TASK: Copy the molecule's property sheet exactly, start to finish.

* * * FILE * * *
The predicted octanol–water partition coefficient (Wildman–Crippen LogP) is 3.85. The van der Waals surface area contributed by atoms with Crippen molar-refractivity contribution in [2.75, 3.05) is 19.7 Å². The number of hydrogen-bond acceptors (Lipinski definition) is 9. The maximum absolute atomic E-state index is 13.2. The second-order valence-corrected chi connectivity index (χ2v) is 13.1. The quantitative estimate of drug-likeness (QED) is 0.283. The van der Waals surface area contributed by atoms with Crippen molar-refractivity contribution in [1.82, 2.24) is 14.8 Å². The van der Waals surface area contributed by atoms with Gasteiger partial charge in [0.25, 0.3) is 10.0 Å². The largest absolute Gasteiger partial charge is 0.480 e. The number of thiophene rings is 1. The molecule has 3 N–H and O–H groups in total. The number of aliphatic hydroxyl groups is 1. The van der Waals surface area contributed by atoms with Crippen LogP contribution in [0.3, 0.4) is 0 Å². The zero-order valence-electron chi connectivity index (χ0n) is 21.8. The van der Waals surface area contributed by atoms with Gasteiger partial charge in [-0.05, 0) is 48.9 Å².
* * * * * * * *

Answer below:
The predicted octanol–water partition coefficient (Wildman–Crippen LogP) is 3.85. The van der Waals surface area contributed by atoms with Crippen molar-refractivity contribution in [2.75, 3.05) is 19.7 Å². The number of hydrogen-bond acceptors (Lipinski definition) is 9. The maximum absolute atomic E-state index is 13.2. The second-order valence-corrected chi connectivity index (χ2v) is 13.1. The quantitative estimate of drug-likeness (QED) is 0.283. The van der Waals surface area contributed by atoms with Crippen molar-refractivity contribution in [1.82, 2.24) is 14.8 Å². The van der Waals surface area contributed by atoms with Gasteiger partial charge in [0.25, 0.3) is 10.0 Å². The largest absolute Gasteiger partial charge is 0.480 e. The number of thiophene rings is 1. The molecule has 3 N–H and O–H groups in total. The number of aliphatic hydroxyl groups is 1. The van der Waals surface area contributed by atoms with Crippen LogP contribution in [0.3, 0.4) is 0 Å². The zero-order valence-electron chi connectivity index (χ0n) is 21.8. The van der Waals surface area contributed by atoms with Gasteiger partial charge in [-0.05, 0) is 48.9 Å².